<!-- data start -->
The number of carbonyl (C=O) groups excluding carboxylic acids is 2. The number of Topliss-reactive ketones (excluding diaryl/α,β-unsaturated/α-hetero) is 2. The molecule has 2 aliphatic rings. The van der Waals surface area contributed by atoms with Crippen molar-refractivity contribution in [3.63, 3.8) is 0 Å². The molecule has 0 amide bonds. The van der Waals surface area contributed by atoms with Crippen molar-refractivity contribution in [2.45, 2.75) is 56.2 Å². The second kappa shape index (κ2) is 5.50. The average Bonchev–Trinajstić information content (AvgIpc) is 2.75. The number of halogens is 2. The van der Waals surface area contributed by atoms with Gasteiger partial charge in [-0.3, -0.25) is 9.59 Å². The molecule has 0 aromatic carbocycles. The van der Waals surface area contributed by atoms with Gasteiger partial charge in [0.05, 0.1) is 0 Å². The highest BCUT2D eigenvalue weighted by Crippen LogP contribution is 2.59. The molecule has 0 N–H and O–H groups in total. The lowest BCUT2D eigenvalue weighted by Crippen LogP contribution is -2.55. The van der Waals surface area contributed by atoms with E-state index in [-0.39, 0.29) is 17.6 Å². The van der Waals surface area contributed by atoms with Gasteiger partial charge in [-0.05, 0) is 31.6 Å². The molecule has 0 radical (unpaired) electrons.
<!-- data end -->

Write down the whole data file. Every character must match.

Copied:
The number of carbonyl (C=O) groups excluding carboxylic acids is 2. The number of Topliss-reactive ketones (excluding diaryl/α,β-unsaturated/α-hetero) is 2. The molecule has 2 aliphatic rings. The van der Waals surface area contributed by atoms with Crippen molar-refractivity contribution in [3.63, 3.8) is 0 Å². The molecule has 0 amide bonds. The van der Waals surface area contributed by atoms with Crippen molar-refractivity contribution in [2.45, 2.75) is 56.2 Å². The second kappa shape index (κ2) is 5.50. The average Bonchev–Trinajstić information content (AvgIpc) is 2.75. The number of halogens is 2. The van der Waals surface area contributed by atoms with Gasteiger partial charge in [-0.3, -0.25) is 9.59 Å². The molecule has 0 aromatic carbocycles. The van der Waals surface area contributed by atoms with Gasteiger partial charge in [0.05, 0.1) is 0 Å². The highest BCUT2D eigenvalue weighted by Crippen LogP contribution is 2.59. The molecule has 0 N–H and O–H groups in total. The lowest BCUT2D eigenvalue weighted by Crippen LogP contribution is -2.55. The van der Waals surface area contributed by atoms with E-state index in [-0.39, 0.29) is 17.6 Å². The van der Waals surface area contributed by atoms with Gasteiger partial charge in [-0.05, 0) is 31.6 Å². The molecule has 0 radical (unpaired) electrons.